Merrittville ups the ante somehow on the utter darkness of Medicine Show. Boston from Out Of The Grey is one of Wynn’s finest writing achievements, a portrait of a young man in exile from his homeland, stuck in Boston in 1968, freezing and penniless, questioning everything about his life and circumstance, not long before he dropped Astral Weeks on an unsuspecting world.

Based on the critical take and tracks chosen for compilations, the narrative of their final original LP was that of a tired band reaching for the commercial brass ring and falling short. Actually listening to Ghost Stories revealed a band in full flight, raging against the dying of the light. Opener The Side I’ll Never Show is as savage and heartfelt as anything to date. A la Neil Young, When The Curtain Falls appears in two forms on the re-released CD; a slow haunted version, and a seething kick-out-the-jams full band take. It’s one two of the hidden gems in the catalogue, and in true Dream Syndicate style, they appear one after the other on the CD with no differentiation.

Fast forward to 2015 and comeback LP How Did I Find Myself Here. Filter Me Through You replaces the anger with a survivor’s gratitude, looking back at the darkness with wonder, and the band meets the challenge, foregrounding the hooks that sometimes got buried in the melee. It’s more about intent than pure power these days, and the focus carries through to follow up These Times. Still Here Now carries the theme forward. Their newest LP, The Universe Inside, finds the band fully engaged and at their most contrary, completely thumbing their nose at the marketplace, while capturing the spirit of the Dream Syndicate’s history in a series of late night jams, represented here by The Longing.



A handful of covers, including their take on the Bangles’ Hero Takes A Fall from the Rain Parade reunion on 3×4, a supercharged take on the traditional See That My Grave Is Kept Clean that travels a long way from Blind Lemon Jefferson but keeps the mordant focus intact. Supercharged also applies to Johnette Napolitano’s (Concrete Blonde) guest vocal turn on Let It Rain, and as a hat tip to their stay on A&M Records, Herb Alpert’s Lonely Bull is spun into a surf-rock gem.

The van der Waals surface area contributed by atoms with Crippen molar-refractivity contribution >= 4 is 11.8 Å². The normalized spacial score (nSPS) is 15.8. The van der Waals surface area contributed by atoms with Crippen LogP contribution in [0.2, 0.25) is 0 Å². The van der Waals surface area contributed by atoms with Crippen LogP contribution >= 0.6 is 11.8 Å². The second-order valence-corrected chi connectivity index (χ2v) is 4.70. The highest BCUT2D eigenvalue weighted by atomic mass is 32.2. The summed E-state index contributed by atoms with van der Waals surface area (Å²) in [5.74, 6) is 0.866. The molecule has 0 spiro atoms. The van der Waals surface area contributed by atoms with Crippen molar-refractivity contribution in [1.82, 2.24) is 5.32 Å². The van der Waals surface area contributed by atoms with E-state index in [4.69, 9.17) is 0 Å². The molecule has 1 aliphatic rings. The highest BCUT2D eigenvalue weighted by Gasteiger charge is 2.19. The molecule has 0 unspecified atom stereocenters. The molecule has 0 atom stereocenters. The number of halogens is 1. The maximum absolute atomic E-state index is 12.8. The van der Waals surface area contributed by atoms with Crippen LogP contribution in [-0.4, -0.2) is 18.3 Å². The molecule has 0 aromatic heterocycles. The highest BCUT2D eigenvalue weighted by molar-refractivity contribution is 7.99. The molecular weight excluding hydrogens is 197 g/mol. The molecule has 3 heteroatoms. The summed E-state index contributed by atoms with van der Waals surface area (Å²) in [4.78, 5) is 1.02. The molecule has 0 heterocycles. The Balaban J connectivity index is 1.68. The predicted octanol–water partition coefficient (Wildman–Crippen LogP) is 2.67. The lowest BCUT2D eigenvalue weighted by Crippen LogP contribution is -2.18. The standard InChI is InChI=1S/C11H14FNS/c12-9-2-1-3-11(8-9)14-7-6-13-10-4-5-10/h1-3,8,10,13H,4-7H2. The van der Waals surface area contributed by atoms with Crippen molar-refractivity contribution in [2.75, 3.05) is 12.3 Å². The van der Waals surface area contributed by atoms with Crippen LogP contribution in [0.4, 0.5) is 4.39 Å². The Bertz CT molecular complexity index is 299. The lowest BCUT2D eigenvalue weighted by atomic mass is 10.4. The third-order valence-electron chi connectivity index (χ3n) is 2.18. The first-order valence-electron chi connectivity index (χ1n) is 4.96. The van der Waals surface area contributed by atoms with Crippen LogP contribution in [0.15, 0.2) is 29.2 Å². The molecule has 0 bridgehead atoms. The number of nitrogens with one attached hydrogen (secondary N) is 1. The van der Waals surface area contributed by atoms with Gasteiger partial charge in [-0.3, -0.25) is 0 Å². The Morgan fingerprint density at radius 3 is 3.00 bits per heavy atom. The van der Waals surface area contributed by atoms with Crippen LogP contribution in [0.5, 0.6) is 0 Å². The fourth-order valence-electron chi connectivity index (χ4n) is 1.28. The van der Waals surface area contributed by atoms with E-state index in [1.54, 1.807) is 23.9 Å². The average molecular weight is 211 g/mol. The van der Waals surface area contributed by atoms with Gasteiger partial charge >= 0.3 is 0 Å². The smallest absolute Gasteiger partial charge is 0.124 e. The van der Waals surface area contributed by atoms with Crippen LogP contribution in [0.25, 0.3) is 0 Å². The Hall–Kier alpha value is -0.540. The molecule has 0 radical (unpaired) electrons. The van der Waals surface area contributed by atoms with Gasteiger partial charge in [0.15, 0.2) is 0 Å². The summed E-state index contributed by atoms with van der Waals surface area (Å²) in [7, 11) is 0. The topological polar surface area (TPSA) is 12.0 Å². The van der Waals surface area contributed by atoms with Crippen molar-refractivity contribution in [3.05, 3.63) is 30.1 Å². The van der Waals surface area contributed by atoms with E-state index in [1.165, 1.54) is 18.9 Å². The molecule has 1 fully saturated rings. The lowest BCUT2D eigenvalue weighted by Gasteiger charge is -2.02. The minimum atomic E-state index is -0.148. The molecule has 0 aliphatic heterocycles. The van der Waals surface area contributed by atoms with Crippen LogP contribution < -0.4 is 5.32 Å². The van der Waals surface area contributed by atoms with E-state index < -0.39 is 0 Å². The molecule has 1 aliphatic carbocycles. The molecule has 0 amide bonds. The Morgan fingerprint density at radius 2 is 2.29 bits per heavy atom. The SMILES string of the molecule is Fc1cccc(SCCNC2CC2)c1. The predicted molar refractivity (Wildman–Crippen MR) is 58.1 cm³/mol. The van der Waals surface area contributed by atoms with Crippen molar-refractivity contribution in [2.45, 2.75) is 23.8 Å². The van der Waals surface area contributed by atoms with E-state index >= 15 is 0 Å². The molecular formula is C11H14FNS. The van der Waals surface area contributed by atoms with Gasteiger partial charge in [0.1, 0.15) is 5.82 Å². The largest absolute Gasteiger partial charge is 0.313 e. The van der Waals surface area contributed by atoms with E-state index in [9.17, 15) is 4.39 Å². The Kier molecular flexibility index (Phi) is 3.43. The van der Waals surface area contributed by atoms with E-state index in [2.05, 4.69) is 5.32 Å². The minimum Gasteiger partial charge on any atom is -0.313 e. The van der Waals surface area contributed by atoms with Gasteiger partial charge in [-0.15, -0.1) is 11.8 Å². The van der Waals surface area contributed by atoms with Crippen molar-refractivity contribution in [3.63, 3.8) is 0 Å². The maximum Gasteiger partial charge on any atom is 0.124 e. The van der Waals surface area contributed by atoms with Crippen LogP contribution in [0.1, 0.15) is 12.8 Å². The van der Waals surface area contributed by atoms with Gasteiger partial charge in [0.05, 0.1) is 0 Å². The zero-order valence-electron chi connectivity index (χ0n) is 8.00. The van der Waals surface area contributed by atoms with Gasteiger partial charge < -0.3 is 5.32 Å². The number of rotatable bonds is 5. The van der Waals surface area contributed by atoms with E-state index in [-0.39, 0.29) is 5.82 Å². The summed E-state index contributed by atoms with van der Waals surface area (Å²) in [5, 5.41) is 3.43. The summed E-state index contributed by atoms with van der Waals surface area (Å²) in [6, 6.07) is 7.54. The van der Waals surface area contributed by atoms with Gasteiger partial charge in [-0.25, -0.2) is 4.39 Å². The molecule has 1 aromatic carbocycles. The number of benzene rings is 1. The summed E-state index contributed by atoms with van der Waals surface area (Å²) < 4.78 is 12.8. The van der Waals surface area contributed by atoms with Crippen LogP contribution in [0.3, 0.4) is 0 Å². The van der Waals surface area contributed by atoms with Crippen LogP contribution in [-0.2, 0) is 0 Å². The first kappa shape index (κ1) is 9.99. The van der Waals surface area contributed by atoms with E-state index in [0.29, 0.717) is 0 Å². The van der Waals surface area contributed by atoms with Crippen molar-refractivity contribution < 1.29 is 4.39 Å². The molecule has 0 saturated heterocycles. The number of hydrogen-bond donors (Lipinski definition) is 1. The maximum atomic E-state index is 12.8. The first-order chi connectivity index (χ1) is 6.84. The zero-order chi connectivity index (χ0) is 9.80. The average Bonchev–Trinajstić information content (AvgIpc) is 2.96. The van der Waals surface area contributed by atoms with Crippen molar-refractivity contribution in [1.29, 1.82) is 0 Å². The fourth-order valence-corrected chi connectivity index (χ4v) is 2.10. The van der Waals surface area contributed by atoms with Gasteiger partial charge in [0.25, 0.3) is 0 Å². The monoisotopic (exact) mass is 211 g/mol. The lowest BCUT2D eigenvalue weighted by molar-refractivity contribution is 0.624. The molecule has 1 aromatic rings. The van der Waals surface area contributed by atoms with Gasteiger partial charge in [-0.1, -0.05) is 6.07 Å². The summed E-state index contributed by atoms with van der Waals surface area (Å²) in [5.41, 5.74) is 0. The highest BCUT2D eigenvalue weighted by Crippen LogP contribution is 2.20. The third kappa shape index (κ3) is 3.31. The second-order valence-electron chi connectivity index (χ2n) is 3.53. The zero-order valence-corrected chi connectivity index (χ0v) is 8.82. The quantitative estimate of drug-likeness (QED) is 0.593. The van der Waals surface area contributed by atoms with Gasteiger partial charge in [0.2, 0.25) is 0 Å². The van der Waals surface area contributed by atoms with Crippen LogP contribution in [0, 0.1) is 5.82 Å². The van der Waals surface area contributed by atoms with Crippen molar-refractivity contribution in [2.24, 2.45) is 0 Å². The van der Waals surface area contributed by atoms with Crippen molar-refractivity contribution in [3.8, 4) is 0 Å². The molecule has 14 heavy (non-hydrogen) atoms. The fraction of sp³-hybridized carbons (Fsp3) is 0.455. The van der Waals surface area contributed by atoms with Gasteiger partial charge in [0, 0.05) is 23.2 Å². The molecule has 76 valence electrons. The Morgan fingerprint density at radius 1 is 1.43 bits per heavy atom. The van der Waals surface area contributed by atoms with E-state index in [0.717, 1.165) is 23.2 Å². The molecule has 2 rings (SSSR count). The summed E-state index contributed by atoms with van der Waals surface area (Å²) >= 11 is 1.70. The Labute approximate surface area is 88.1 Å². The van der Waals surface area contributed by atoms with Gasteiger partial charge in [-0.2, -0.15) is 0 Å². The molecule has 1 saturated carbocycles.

The Universe Inside is breathtaking … imperial … you can just luxuriate in it … an hour almost of mind-bending, soaring, swooping, freeform musics from several genres so beautifully melded together that you can’t see (hear) the join.” Louder Than War (April 2020)


The Dream Syndicate 1

The band sketched by Yorgos Konstantinou at the Lido Berlin 2019
(info from TDS Facebook)


The Dream Syndicate perform “How Did I Find Myself Here” (featuring John Paul Jones) – recorded June 2017 at the Sun Station Vadsø festival in Norway


The Dream Syndicate live Rockpalast full set 2017


The Dream Syndicate official website

The Dream Syndicate bandcamp

The Dream Syndicate at Discogs

Steve Wynn official website (including discography)

“Weathered And Torn” (documentary on the Ghost Stories tour)

The Dream Syndicate biography (AllMusic)

Wayne Jessup (@waj1) can be found at The Owl Mag and Burned All My Notebooks. He has written on Mission of Burma, Fugazi, Spoon, Jawbox, Lucinda Williams, Afghan Whigs for this site.

TopperPost #866


  1. The Conceptuals
    May 16, 2020

    See that my grave is kept clean is my favourite.

  2. Marc Fagel
    May 17, 2020

    Nice post. I was a big Paisley Underground fan back in the 80s, but preferred the wonderful psychedelia of the Rain Parade and the jangly Americana of the Long Ryders. The Dream Syndicate took longer to grow on me, but eventually became a favorite as well, their darker grooves a bit more haunting but hugely compelling. They’re one of the few bands I can think of who navigated a return decades later and ended up with music at least as essential as their earlier run; those recent albums just SOUND great, huge and expansive and cathartic.